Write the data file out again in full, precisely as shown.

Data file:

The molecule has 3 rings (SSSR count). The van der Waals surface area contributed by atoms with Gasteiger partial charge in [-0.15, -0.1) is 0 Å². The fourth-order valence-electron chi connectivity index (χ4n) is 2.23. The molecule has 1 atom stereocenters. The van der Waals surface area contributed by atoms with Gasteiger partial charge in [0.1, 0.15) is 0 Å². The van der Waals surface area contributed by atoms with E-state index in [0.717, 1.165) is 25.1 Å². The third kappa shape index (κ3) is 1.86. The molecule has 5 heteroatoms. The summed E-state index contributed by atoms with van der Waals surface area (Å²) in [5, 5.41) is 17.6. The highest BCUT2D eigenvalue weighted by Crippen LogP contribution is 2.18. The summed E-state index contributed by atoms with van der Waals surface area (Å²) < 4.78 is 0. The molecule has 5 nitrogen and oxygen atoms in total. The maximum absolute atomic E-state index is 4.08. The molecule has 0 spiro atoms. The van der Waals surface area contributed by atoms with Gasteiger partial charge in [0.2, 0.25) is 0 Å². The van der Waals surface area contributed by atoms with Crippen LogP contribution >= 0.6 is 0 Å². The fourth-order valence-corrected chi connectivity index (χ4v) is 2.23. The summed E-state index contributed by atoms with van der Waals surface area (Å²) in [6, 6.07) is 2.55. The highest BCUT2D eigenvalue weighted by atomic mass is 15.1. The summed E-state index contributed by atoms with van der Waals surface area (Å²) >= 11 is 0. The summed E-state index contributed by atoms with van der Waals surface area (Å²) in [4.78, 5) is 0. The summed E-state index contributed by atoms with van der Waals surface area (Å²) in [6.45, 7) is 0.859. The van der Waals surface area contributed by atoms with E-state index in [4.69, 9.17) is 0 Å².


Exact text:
The molecule has 3 rings (SSSR count). The van der Waals surface area contributed by atoms with Gasteiger partial charge in [-0.15, -0.1) is 0 Å². The fourth-order valence-electron chi connectivity index (χ4n) is 2.23. The molecule has 1 atom stereocenters. The van der Waals surface area contributed by atoms with Gasteiger partial charge in [0.1, 0.15) is 0 Å². The van der Waals surface area contributed by atoms with E-state index in [0.717, 1.165) is 25.1 Å². The third kappa shape index (κ3) is 1.86. The molecule has 5 heteroatoms. The summed E-state index contributed by atoms with van der Waals surface area (Å²) in [5, 5.41) is 17.6. The highest BCUT2D eigenvalue weighted by Crippen LogP contribution is 2.18. The summed E-state index contributed by atoms with van der Waals surface area (Å²) < 4.78 is 0. The molecule has 5 nitrogen and oxygen atoms in total. The maximum absolute atomic E-state index is 4.08. The molecule has 0 spiro atoms. The van der Waals surface area contributed by atoms with Gasteiger partial charge in [0.2, 0.25) is 0 Å². The van der Waals surface area contributed by atoms with Crippen LogP contribution >= 0.6 is 0 Å². The fourth-order valence-corrected chi connectivity index (χ4v) is 2.23. The summed E-state index contributed by atoms with van der Waals surface area (Å²) in [6, 6.07) is 2.55. The highest BCUT2D eigenvalue weighted by atomic mass is 15.1. The summed E-state index contributed by atoms with van der Waals surface area (Å²) >= 11 is 0. The summed E-state index contributed by atoms with van der Waals surface area (Å²) in [4.78, 5) is 0. The summed E-state index contributed by atoms with van der Waals surface area (Å²) in [6.45, 7) is 0.859. The van der Waals surface area contributed by atoms with E-state index in [4.69, 9.17) is 0 Å².